by Tracy Block

One of the best advantages of living in a city like Denver is the fact that a breezy drive to Copper Mountain is less than two hours each way! If I’ve had a long week, sometimes I treat myself to a Friday visit to the mountain, which is especially beneficial in avoiding weekend crowds.

A few weeks ago, work and life were both taking their tolls, so I decided to hop in my Subaru to get some runs in at Copper. Although I wasn’t able to get on the road in time to catch first chair, I assumed the sun shining meant the roads would be free and clear of any traffic-related issues, which typically plague I-70 – during sizable storms. As I sipped my bulletproof coffee, infusing my body with optimum fuel, there I sat in an extra hour of unexpected bumper-to-bumper. I had to remind myself to be patient as the caffeine surged through my veins.

Three hours later, I finally found myself approaching the Alpine Lot, where I grabbed a shuttle to Center Village. The driver was friendly, and the bus was warm and cozy. As we hit our final stop, the doors opened, and Center Village was pumping uppity mood music from the base of the mountain. I spotted a smattering of skiers of various ages dressed in matching neon pink-and-yellow ski suits that read “The Big Ski Family,” and bookmarked to revisit this squad later.

The Big Ski Family

Due to my delayed arrival, my plan was to conquer one area of the mountain on this day, instead of navigating freely from lift to lift. Luckily, I was stationed right in front of the double-dose of newly renovate lifts: American Eagle and American Flyer. First, I took to the tempting high-speed, six-person enclosed American Flyer chair for a new adventure. I was unsure of what to expect as the elderly skier on the chair in front of me missed his entry, and fell smack onto the snow. Once he was back in commission, my chairmates and I loaded up. As soon as Flyer took off, we were enclosed in a blue-hued bubble. Although the shield would be ideal in a snowstorm, the blocker was extremely effective in minimizing the beating Bluebird Day sun.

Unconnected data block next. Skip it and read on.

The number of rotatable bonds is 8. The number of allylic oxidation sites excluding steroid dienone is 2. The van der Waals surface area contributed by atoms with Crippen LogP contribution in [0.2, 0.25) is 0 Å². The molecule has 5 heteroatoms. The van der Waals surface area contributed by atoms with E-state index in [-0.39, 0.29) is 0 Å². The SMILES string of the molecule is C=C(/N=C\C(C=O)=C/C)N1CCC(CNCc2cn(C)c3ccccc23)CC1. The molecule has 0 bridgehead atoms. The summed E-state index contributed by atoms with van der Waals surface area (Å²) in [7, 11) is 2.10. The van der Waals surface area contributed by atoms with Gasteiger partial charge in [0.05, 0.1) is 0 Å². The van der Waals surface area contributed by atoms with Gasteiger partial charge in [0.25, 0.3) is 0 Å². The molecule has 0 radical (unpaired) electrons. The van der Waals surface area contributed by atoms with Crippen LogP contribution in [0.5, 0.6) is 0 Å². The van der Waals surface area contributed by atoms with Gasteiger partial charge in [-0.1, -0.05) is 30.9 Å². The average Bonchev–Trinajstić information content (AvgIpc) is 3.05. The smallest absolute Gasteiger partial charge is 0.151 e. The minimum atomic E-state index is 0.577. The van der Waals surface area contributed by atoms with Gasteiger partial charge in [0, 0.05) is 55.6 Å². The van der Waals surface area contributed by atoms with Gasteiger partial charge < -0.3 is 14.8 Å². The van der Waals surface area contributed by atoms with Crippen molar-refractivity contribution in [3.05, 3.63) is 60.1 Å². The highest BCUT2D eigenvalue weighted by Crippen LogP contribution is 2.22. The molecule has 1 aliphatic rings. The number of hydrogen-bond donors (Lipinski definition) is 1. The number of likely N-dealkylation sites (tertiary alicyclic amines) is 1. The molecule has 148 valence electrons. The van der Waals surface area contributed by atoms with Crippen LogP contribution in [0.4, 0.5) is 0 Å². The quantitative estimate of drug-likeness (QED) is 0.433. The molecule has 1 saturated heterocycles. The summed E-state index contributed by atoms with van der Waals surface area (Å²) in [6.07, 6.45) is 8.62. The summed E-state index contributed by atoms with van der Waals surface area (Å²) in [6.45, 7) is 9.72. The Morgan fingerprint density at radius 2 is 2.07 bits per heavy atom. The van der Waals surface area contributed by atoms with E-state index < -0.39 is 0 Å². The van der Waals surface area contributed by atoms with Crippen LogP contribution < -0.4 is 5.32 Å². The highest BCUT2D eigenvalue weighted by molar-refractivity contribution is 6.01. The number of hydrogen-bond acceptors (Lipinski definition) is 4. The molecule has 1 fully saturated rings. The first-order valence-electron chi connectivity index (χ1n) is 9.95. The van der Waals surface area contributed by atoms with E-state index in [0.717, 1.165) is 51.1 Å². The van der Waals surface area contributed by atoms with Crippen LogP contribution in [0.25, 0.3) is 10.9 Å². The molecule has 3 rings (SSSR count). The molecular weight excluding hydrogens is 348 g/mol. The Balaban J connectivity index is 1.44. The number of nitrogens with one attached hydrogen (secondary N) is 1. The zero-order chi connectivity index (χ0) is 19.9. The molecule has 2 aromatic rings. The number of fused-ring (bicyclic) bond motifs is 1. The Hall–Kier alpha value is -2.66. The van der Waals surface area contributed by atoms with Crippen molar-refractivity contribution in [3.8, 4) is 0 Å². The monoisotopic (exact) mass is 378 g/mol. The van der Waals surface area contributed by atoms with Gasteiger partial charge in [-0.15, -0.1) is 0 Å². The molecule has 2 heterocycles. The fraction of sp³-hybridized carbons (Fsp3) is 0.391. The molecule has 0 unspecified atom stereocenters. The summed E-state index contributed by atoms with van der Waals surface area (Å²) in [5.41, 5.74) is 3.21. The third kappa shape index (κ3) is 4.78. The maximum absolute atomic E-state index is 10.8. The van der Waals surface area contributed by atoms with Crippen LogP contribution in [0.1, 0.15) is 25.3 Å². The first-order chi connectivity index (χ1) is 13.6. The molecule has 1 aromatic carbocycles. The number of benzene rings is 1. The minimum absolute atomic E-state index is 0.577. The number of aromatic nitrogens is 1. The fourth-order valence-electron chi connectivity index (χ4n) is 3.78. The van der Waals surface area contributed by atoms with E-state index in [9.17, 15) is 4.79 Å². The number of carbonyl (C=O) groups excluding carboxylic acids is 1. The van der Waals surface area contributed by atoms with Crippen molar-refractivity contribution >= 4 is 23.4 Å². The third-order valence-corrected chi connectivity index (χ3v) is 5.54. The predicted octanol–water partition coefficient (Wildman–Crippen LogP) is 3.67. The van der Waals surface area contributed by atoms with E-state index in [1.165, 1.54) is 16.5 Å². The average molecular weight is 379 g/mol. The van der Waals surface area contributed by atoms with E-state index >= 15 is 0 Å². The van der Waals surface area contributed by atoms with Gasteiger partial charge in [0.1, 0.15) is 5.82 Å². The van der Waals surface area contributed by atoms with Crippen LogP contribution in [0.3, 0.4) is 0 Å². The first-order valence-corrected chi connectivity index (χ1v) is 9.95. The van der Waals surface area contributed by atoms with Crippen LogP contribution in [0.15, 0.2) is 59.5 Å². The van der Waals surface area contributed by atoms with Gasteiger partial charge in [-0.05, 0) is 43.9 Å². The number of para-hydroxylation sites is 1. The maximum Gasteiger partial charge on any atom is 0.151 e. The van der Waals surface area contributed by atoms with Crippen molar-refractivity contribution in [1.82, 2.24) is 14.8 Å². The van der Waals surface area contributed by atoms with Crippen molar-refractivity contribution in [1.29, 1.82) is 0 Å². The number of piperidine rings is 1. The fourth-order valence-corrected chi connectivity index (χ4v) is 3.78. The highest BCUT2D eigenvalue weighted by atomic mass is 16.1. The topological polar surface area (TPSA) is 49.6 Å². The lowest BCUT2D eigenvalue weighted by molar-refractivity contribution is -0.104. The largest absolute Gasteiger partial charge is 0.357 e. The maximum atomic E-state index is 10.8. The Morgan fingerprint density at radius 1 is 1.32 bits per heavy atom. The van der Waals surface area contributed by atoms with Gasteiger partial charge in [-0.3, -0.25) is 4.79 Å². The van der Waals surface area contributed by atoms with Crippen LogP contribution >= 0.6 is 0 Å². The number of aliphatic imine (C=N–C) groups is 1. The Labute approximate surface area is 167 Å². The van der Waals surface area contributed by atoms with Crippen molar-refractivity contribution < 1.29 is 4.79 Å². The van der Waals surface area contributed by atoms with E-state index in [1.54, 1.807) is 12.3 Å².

A view from inside the bubble on the American Flyer

On our lift ride, I connected with a few, new short-term skiers. We shared the ultimate bonding experience when the lift paused, mid-ride, and we bounced on the cable, evoking an amusement park ride-like stint. Once at the top, we said our farewells, and took our separate paths further up – or down – the mountain.

At this point, I decided to visit the Rendezvous chair, which I knew provided long runs to the bottom and breathtaking views of my favorite part of the mountain. As I exited the chair, I took a moment to catch my breath, staring deeply into the vastness of Tucker Mountain and the Copper Bowl before me. The Copper Bowl was territory I had not yet explored. I decided to take the plunge into what seemed like plenty of fresh-powder territory. Along my first run down, I got stuck in a bout of steep moguls – which some snowboarders “claim” to enjoy. I took my time, even encouraging breaks, to yet again, digest the incredible views in the short distance. A handful of rides up the Blackjack chair were hardly enough. At this point, I cursed myself for not hitting the road from Denver sooner. But, even just a few hours riding Copper beat the behind-the-computer blues.